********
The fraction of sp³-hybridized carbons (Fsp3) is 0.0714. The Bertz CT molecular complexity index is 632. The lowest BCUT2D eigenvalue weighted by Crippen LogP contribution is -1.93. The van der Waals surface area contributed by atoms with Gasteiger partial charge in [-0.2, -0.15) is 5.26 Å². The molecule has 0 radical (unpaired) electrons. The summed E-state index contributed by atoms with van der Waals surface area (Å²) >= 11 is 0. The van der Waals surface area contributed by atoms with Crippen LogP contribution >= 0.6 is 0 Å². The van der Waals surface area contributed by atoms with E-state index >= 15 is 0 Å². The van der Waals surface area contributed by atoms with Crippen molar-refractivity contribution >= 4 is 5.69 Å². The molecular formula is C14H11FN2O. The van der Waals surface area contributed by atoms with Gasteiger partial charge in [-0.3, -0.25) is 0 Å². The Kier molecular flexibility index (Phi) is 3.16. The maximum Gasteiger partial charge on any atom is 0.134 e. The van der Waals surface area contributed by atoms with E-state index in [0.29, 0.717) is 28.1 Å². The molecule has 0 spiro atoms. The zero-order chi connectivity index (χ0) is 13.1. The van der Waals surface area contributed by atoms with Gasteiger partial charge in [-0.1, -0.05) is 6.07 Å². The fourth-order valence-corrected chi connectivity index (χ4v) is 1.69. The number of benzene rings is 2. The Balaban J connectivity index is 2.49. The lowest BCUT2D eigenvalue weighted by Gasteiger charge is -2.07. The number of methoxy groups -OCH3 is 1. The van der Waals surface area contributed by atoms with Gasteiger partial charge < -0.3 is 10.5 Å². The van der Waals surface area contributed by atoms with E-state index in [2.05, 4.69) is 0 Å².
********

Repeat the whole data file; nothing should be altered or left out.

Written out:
The fraction of sp³-hybridized carbons (Fsp3) is 0.0714. The Bertz CT molecular complexity index is 632. The lowest BCUT2D eigenvalue weighted by Crippen LogP contribution is -1.93. The van der Waals surface area contributed by atoms with Gasteiger partial charge in [-0.2, -0.15) is 5.26 Å². The molecule has 0 radical (unpaired) electrons. The summed E-state index contributed by atoms with van der Waals surface area (Å²) >= 11 is 0. The van der Waals surface area contributed by atoms with Crippen LogP contribution >= 0.6 is 0 Å². The van der Waals surface area contributed by atoms with E-state index >= 15 is 0 Å². The van der Waals surface area contributed by atoms with Crippen molar-refractivity contribution >= 4 is 5.69 Å². The molecular formula is C14H11FN2O. The van der Waals surface area contributed by atoms with Gasteiger partial charge in [-0.3, -0.25) is 0 Å². The Kier molecular flexibility index (Phi) is 3.16. The maximum Gasteiger partial charge on any atom is 0.134 e. The van der Waals surface area contributed by atoms with E-state index in [0.29, 0.717) is 28.1 Å². The molecule has 0 spiro atoms. The zero-order chi connectivity index (χ0) is 13.1. The van der Waals surface area contributed by atoms with Gasteiger partial charge in [-0.1, -0.05) is 6.07 Å². The fourth-order valence-corrected chi connectivity index (χ4v) is 1.69. The number of benzene rings is 2. The Balaban J connectivity index is 2.49. The lowest BCUT2D eigenvalue weighted by Gasteiger charge is -2.07. The number of methoxy groups -OCH3 is 1. The van der Waals surface area contributed by atoms with Gasteiger partial charge < -0.3 is 10.5 Å². The van der Waals surface area contributed by atoms with E-state index in [2.05, 4.69) is 0 Å².